State Tax Reform Talks Heating Up; Maine, Nebraska, Texas Lead Pack
January 16, 2015
This post is also available as a column on Forbes here.
The 2015 legislative session started this week in most states and taxes are already proving to be a hot issue. Maine Governor Paul LePage made a splash in headlines last Friday with a well-thought out plan to lower individual and corporate income tax rates, a Nebraska think tank has a full-fledged proposal for comprehensive tax relief, and Texas legislators are poised to potentially repeal the state’s complex and problematic Margin Tax, a business levy that no other state has.
In Maine, LePage is the first governor to throw a comprehensive plan up for discussion this year. The proposal is far reaching (we have all the details here), but the highlights include phasing the top individual income tax rate down from 7.95 percent to a more competitive 5.75 percent by 2019 and phasing the top corporate rate down from 8.93 percent to 6.75 percent by 2021.
To offset some of the revenue loss, the plan increases the state sales tax by one percentage point to 6.5 percent, while expanding the sales tax base to some services that currently have a sales tax exemption.
On net, this a very good proposal. While some might get bent out of shape about the sales tax increase, economists generally find that taxes on corporate and individual income are more destructive to economic growth, and taxes on consumption and property are less so.
To boot, the corporate and individual income tax cuts are bigger than the sales tax hike—revenues overall would be cut by $267 million per year as of fiscal year 2019, with more cuts coming in future years as the plan continues to phase in. The plan is projected to improve Maine’s ranking in the Tax Foundation’s State Business Tax Climate Index from 33rd to 23rd if fully implemented.
In Nebraska, the group leading the charge on taxes is the nonpartisan Platte Institute, which has a well-branded plan—their video about taxes will make you cry—called “Strong Roots Nebraska.” Their package would put individual and corporate income taxes on a trigger schedule which modestly cuts rates when revenues are healthy. Over a couple of years these modest cuts could add up to sizable tax relief: the top individual income tax rate would fall from 6.84 percent to 5 percent and the top corporate rate from 7.81 to 5 percent by 2023.
The success of this plan will be reliant on whether Nebraskans can avoid property tax hysteria. Some in the state are making the argument that property taxes are a more pressing problem than income taxes and the state should increase aid to local governments, then those localities could ostensibly use that money to cut property taxes.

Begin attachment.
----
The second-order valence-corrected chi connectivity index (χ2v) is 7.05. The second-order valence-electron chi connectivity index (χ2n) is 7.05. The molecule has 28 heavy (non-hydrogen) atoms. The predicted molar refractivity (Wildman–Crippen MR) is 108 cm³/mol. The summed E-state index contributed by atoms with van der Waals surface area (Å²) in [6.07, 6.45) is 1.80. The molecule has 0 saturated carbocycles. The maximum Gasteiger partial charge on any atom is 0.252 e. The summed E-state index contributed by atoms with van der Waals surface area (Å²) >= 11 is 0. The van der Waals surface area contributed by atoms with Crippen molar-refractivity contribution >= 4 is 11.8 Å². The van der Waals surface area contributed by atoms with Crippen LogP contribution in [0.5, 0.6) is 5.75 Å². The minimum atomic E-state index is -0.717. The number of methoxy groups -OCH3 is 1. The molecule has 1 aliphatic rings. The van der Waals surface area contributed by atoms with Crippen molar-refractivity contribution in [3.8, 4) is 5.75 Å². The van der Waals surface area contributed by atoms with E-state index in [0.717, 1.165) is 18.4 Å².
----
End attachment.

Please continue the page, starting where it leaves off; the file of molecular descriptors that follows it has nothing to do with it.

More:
This is a shell game. The Platte Institute points out that the state income tax was actually created in 1967 because people were upset about property tax burdens. Fifty years later, the state now has some of the highest income taxes in the region, and some of the highest property taxes, too. If you give localities additional revenue, they won’t necessarily turn around and deliver a tax cut.
Ultimately, property taxes are a local levy. Taxpayers shouldn’t look to complex state-driven schemes to lower them; reforms must instead come from cities and counties.
Finally, in Texas legislators might finally repeal the state’s obscure Margin Tax, a gross receipts-style tax that Texas levies instead of a corporate income tax. While the state’s tax code has a lot of things going for it, this tax isn’t one of them. The state currently ranks 10th in the 2015 State Business Tax Climate Index, but would improve to 3rd if the Margin Tax were repealed.
Calculating the tax is like a choose-your-own-adventure story (see this flowchart). To file, you have to calculate four different tax bases (you pay the lowest one), then there are two different rates depending on whether you are a wholesaler/retailer or any other business, then you subtract any credits you might be lucky enough to be applicable for. Finally, if your total bill is less than $1,000, you just wasted your time, because you don’t owe anything—but you still have to turn in the form.
Needless to say, this tax is very unpopular (though it does keep a lot of accountants employed), and by one count, 89 bills were filed in the Texas legislator last session aimed at either repealing or reforming the tax.
Expect a lot of conversation around this tax to use the term “tax pyramiding.” Because the tax is based on gross receipts, taxes stack on top of each other as products move through the production chain, as opposed to say, a sales tax, which is only levied at the point of final sale. Check out our full report here.
If these initial stories are any indication, 2015 is slated to be a big year for tax reform. Stay tuned, there is a lot more to come!